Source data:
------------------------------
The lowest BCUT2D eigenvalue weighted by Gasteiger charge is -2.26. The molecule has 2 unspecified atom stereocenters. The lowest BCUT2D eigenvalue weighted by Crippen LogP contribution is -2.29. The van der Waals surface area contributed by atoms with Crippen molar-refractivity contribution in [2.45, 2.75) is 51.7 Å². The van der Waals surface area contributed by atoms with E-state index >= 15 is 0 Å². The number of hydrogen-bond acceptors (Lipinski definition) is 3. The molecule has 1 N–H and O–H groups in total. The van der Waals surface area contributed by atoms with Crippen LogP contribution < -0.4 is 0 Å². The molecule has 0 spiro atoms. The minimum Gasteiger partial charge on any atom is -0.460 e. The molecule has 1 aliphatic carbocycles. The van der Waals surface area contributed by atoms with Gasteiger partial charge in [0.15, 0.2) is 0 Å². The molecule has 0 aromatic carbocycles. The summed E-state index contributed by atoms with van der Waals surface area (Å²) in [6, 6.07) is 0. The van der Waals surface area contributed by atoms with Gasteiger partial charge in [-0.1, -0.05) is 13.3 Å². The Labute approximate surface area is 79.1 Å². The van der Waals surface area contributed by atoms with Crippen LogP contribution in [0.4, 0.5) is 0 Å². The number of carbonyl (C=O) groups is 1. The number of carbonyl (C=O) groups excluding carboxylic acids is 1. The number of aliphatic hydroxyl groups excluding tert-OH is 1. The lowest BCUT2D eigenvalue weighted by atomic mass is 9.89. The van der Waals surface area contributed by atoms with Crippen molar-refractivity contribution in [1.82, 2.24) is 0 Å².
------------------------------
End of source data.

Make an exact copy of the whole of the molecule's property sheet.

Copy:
The lowest BCUT2D eigenvalue weighted by Gasteiger charge is -2.26. The molecule has 2 unspecified atom stereocenters. The lowest BCUT2D eigenvalue weighted by Crippen LogP contribution is -2.29. The van der Waals surface area contributed by atoms with Crippen molar-refractivity contribution in [2.45, 2.75) is 51.7 Å². The van der Waals surface area contributed by atoms with E-state index >= 15 is 0 Å². The number of hydrogen-bond acceptors (Lipinski definition) is 3. The molecule has 1 N–H and O–H groups in total. The van der Waals surface area contributed by atoms with Crippen LogP contribution < -0.4 is 0 Å². The molecule has 0 spiro atoms. The minimum Gasteiger partial charge on any atom is -0.460 e. The molecule has 1 aliphatic carbocycles. The van der Waals surface area contributed by atoms with Gasteiger partial charge in [0.15, 0.2) is 0 Å². The molecule has 0 aromatic carbocycles. The summed E-state index contributed by atoms with van der Waals surface area (Å²) in [6, 6.07) is 0. The van der Waals surface area contributed by atoms with Gasteiger partial charge in [-0.1, -0.05) is 13.3 Å². The Labute approximate surface area is 79.1 Å². The van der Waals surface area contributed by atoms with Crippen LogP contribution in [0.4, 0.5) is 0 Å². The number of carbonyl (C=O) groups is 1. The number of carbonyl (C=O) groups excluding carboxylic acids is 1. The number of aliphatic hydroxyl groups excluding tert-OH is 1. The lowest BCUT2D eigenvalue weighted by atomic mass is 9.89. The van der Waals surface area contributed by atoms with Crippen molar-refractivity contribution in [1.82, 2.24) is 0 Å².